(2) Satan gains an advantage in discipline, sometimes, by too great severity of discipline. If he cannot induce a church to relax altogether, and to suffer offenders to remain, then he excites them to improper and needless severity. He drives them on to harsh discipline for small offences. He excites a spirit of persecution. He enkindles a false zeal on account of the Shibboleth of doctrine. He excites a spirit of party, and causes the church to mistake it for zeal for truth. He excites a spirit of persecution against some of the best people in the church, on account of pretended errors in doctrine, and kindles the flames of intestine war; and breaks the church up into parties and fragments. Or he urges on the church, even in cases where discipline is proper, to needless and inappropriate severity; drives the offender from its bosom; breaks his spirit; and prevents ever-onward his usefulness, his return, and his happiness. One of the chief arts of Satan has been to cause the church in cases of discipline to use severity instead of kindness; to excite a spirit of persecution instead of love. Almost all the evils which grow out of attempts at discipline might have been prevented by a spirit of love.
(3) Satan gains an advantage in cases of discipline, when the church is unwilling to re-admit to fellowship an offending but a penitent member. His spirit is broken; his usefulness is destroyed. The world usually takes sides with him against the church, and the cause of religion bleeds.
4. Individual Christians, as well as churches, should be careful that Satan does not get an advantage over them, 2 Corinthians 2:11. Among the ways in which he does this are the following:
(1) By inducing them to conform to the world. This is done under the plea that religion is not gloomy, and morose, and ascetic. Thence he often leads professors into all the gaieties, and amusements, and follies of which the world partake. Satan gains an immense advantage to his cause when this is done - for all the influence of the professed Christian is with him.
(2) By producing laxness of opinion in regard to doctrine. Christ intends that his cause shall advance by the influence of truth; and that his church shall be the witness of the truth. The cause of Satan advances by error and falsehood; and when professed Christians embrace falsehood, or are indifferent to truth, their whole influence is on the side of Satan, and his advantage is immense when they become the advocates of error.
(3) By producing among Christians despondency, melancholy, and despair. Some of the best people are often thus afflicted and thrown into darkness, as Job was; Job 23:8-9. Indeed, it is commonly the best members of a church that have doubts in this manner, and that fall into temptation, and that are left to the buffetings of Satan. Your frivolous, and worldly, and fashionable Christians have usually no such troubles - except when they lie on a bed of death. They are not in the way of Satan. They do not oppose him, and he will not trouble them. It is your humble, praying, self-denying Christians that he dreads and hates; and it is these that he is suffered to tempt, and to make sad, and to fill with gloom and doubt. And when this is done, it is an immense advantage to his cause. It produces the impression that religion is nothing but gloom and melancholy, and the people of the world are easily led to hate and avoid it. Christians, therefore, should be cheerful, and benevolent, and happy - as they may be - lest Satan should get an advantage over them.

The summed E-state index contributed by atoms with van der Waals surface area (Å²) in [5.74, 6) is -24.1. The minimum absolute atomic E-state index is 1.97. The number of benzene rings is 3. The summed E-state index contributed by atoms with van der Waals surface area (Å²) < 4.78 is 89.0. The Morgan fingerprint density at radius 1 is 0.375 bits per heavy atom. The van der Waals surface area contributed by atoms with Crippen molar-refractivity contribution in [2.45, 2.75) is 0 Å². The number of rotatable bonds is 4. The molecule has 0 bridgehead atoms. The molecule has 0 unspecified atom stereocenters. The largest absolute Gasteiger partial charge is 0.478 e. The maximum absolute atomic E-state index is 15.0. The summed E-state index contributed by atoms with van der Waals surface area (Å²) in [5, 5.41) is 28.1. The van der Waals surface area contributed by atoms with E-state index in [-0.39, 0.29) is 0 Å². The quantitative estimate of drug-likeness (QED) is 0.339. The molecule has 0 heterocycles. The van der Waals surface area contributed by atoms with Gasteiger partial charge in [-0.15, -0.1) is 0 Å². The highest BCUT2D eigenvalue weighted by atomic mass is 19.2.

(4) By fanaticism. For when Satan finds that he can get no advantage over Christians by inducing them to do nothing, or to do anything positively wrong or immoral, he drives them on with over-heated and ill-timed zeal; he makes them unreasonably strenuous for some single opinion or measure; he disposes them to oppose and persecute all who do not fall into their views, and feel as they feel.
(5) By contentions and strifes. Satan often gets an advantage in that way. No matter what the cause may be, whether it be for doctrines, or for any other cause, yet the very fact that there are contentions among the professed followers of “the Prince of peace” does injury, and gives Satan an advantage. No small part of his efforts, therefore, have been to excite contentions among Christians, an effort in which he has been, and is still, eminently successful.
5. Satan gets an advantage over sinners, and they should be on their guard. He does it:
(1) By producing a sense of security in their present condition; and by leading them to indifference in regard to their eternal condition. In this he is eminently successful; and when this is gained, all is gained that his cause demands. It is impossible to conceive of greater success in anything than Satan has in producing a state of indifference to the subject of religion among people.
(2) By inducing them to defer attention to religion to some future time. This is an advantage, because: